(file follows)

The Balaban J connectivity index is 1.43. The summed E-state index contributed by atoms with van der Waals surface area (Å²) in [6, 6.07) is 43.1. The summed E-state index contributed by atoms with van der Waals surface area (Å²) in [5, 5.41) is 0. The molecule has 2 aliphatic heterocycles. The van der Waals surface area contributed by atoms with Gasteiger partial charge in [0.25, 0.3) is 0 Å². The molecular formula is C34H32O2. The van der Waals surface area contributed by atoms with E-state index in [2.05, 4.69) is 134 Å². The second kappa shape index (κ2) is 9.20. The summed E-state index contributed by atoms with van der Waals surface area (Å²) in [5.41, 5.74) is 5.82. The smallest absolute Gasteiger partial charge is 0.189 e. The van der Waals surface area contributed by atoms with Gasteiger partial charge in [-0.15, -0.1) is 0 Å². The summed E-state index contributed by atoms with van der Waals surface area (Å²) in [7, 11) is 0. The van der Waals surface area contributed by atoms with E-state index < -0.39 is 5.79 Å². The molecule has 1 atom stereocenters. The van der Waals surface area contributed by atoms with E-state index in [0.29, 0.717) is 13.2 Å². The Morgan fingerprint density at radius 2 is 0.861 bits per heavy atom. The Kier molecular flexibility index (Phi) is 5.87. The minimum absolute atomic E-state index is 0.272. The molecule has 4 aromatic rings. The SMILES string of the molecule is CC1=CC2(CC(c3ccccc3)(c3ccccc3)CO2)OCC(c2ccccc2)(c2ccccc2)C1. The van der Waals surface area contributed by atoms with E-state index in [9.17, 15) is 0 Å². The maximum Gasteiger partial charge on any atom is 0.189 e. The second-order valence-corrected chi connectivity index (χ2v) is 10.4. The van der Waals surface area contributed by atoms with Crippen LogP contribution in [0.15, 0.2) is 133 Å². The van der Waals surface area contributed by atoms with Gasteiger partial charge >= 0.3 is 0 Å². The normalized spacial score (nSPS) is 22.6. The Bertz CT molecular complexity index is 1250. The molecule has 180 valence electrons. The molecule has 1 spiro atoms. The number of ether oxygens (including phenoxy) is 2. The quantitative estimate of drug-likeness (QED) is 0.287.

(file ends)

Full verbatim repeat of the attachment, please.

The Balaban J connectivity index is 1.43. The summed E-state index contributed by atoms with van der Waals surface area (Å²) in [6, 6.07) is 43.1. The summed E-state index contributed by atoms with van der Waals surface area (Å²) in [5, 5.41) is 0. The molecule has 2 aliphatic heterocycles. The van der Waals surface area contributed by atoms with Gasteiger partial charge in [0.25, 0.3) is 0 Å². The molecular formula is C34H32O2. The van der Waals surface area contributed by atoms with E-state index in [2.05, 4.69) is 134 Å². The second kappa shape index (κ2) is 9.20. The summed E-state index contributed by atoms with van der Waals surface area (Å²) in [5.41, 5.74) is 5.82. The smallest absolute Gasteiger partial charge is 0.189 e. The van der Waals surface area contributed by atoms with Gasteiger partial charge in [-0.15, -0.1) is 0 Å². The summed E-state index contributed by atoms with van der Waals surface area (Å²) in [7, 11) is 0. The van der Waals surface area contributed by atoms with E-state index < -0.39 is 5.79 Å². The molecule has 1 atom stereocenters. The van der Waals surface area contributed by atoms with E-state index in [0.29, 0.717) is 13.2 Å². The Morgan fingerprint density at radius 2 is 0.861 bits per heavy atom. The Kier molecular flexibility index (Phi) is 5.87. The minimum absolute atomic E-state index is 0.272. The molecule has 4 aromatic rings. The SMILES string of the molecule is CC1=CC2(CC(c3ccccc3)(c3ccccc3)CO2)OCC(c2ccccc2)(c2ccccc2)C1. The van der Waals surface area contributed by atoms with E-state index in [9.17, 15) is 0 Å². The maximum Gasteiger partial charge on any atom is 0.189 e. The second-order valence-corrected chi connectivity index (χ2v) is 10.4. The van der Waals surface area contributed by atoms with Crippen LogP contribution in [0.15, 0.2) is 133 Å². The van der Waals surface area contributed by atoms with Gasteiger partial charge >= 0.3 is 0 Å². The normalized spacial score (nSPS) is 22.6. The Bertz CT molecular complexity index is 1250. The molecule has 180 valence electrons. The molecule has 1 spiro atoms. The number of ether oxygens (including phenoxy) is 2. The quantitative estimate of drug-likeness (QED) is 0.287.